This is a chapter of The Retreat of the Ten Thousand, by C. Witt & F. Younghusband.
On the next day, Clearchus returned to the camp and reported the good understanding that he had established with Tissaphernes. But when he said that Tissaphernes wished all the officers to assemble in his tent, the Hellenes objected, for they did not trust the satrap and did not care to let their best men run any risk of falling into his clutches.
Clearchus, however, was so confident that all would go well and pressed his opinion with such persistence that, after a long discussion, it was at last decided to send five generals and twenty captains to take part in the conference. Clearchus was of course one of the five generals, so also was Menon. They were accompanied by two hundred soldiers who wished to buy provisions in the barbarian camp, but all were unarmed, for it was to be a friendly meeting.
Some hours passed by, and the Hellenes did not return. Those who were left behind began to look out anxiously for their comrades, but they could see nothing but a number of Persian horsemen galloping about separately in all directions upon the heath which lay between the two camps. They did not understand what this could mean, but soon the horrible explanation was brought to them by a badly wounded Hellene who made his way back to the camp as fast as he was able and told them what had happened.
On reaching the tent of Tissaphernes, the five generals had been invited to go within; the captains were left standing at the door. Presently, a blood-red flag was hoisted above the tent, and, at this signal, the barbarians fell upon the captains and the two hundred soldiers who were all unarmed and massacred them. Those who attempted to flee were cut down by horsemen sent in pursuit of them and killed upon the heath. Of the fate of the generals who had gone within the tent, the wounded man knew nothing.
On hearing this terrible news, the Hellenes rushed to seize their arms, for they naturally expected an immediate attack. This did not, however, take place, but Ariaeus, with some other nobles and about three hundred Persian cavalry, rode towards the camp and demanded to speak with one of the generals. When he was within hearing, Ariaeus cried out, “Clearchus was a traitor: he had broken the oath and has been punished. To you I bring an order from the Great King to deliver up your arms, for they belonged to Cyrus, who was his slave.” Everyone in the Persian empire was considered a slave, except the king himself.
But one of the generals answered with spirit befitting the occasion. “Thou miserable Ariaeus,” he cried, “and you others who were the friends of Cyrus, you are the most wicked of men, you who formerly swore that our friends should be your friends, and our enemies your enemies, and have now entered into a covenant with the godless Tissaphernes to destroy us.”
To this the Persians could make no reply, and they turned back to their own camp.
The night that followed was a terrible one for the Hellenes. The infamous crime that had been committed could only be regarded as the first of a series planned long ago by Tissaphernes. Now that Clearchus was gone, who was to command the little band of Hellenes, left as sheep without a shepherd? If the treacherous barbarians were bent upon their destruction, what was to hinder them from taking them by surprise again and again, until at last they were reduced to the choice of death or slavery?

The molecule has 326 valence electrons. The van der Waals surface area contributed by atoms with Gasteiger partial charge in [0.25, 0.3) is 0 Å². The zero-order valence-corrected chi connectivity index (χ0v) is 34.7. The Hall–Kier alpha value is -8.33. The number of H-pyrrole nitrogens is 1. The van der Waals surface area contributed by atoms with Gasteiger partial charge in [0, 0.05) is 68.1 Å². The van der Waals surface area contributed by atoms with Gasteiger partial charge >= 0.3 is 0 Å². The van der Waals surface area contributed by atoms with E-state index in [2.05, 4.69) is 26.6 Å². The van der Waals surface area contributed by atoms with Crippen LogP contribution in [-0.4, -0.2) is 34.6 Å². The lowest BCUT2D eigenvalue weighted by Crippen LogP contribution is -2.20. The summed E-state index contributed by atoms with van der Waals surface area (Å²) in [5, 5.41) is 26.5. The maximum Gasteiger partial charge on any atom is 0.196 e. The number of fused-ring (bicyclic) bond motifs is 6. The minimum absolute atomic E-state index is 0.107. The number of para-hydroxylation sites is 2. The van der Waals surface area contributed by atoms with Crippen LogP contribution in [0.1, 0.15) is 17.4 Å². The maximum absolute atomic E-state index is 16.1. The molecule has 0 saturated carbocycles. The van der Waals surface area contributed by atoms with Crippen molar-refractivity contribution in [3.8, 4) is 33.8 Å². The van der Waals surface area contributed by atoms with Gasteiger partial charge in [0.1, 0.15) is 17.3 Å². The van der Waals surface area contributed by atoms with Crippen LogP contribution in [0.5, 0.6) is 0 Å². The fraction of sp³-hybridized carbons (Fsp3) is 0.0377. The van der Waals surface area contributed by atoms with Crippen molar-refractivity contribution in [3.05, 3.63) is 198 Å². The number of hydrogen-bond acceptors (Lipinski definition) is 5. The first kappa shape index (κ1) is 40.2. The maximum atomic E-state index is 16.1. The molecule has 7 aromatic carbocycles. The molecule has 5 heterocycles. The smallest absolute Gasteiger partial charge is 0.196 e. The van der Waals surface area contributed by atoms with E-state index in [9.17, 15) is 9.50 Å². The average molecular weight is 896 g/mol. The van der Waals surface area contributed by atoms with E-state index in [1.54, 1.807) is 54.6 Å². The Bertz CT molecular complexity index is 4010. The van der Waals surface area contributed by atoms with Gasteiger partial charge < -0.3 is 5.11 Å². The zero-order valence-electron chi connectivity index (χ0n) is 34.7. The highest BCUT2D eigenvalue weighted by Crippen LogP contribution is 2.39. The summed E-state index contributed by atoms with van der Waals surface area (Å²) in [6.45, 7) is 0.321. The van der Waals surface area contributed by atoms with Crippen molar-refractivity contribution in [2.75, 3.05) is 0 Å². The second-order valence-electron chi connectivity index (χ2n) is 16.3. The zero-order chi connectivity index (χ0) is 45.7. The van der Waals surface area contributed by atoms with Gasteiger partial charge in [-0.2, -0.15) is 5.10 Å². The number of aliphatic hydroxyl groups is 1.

Throughout the whole camp reigned discouragement, despondency, even despair. Only a few of the soldiers could rouse themselves to take food or kindle a fire. Wherever they chanced to be, they threw themselves down upon the ground and passed a sleepless night, kept awake by brooding care for what the next day might bring forth, and for sick longing for their country, their parents, their wives, their children, whom they feared they should never see again.
On entering the tent of Tissaphernes, the five generals had been surprised and made prisoners, and were forthwith sent to Susa, there to await the king’s pleasure. Menon was set at liberty, but the rest languished for a year in prison and were then beheaded.
Classicsness 🎙️ the podcast about Classics
Subscribe gratis on your favorite platform and get the new episodes pushed right to your device as soon as they’re published!
Right now, we’re telling myths for all audiences!
For Clearchus, who had been the most intimate friend of her dearly loved Cyrus, Parysatis, the queen mother, did everything in her power. Through the medium of her physician, she was able to supply him with many comforts in his prison, and she even hoped that her influence with Artaxerxes would prevail to save his life. But in Statira, the queen consort, she had a rival whose influence was even greater than her own. Statira succeeded in convincing her husband that it was indispensable to the dignity of the Persian throne to pass sentence of death upon the most active and distinguished adherent of the usurper Cyrus, and Clearchus was consequently executed.
Mother-in-law and daughter-in-law had long been consumed by mutual jealousy and hatred, and this last struggle filled the cup to overflowing. In order to revenge herself for the death of Clearchus, Parysatis bribed a servant to give poison to Statira and thus caused her death. As a punishment for the murder, she was banished for a time from Babylon.
For a year, Menon was at liberty and went about as he pleased in Susa, but at the end of that time he also was executed, after having been cruelly tortured. The freedom that he enjoyed at first seems to prove that, as Clearchus suspected, he had really rendered some service to the Great King, to the disadvantage of his countrymen. And his subsequent death shows that, cunning as he was, he was not cunning enough to provide against all contingencies. It is very possible that here also the influence of Parysatis may have been at work.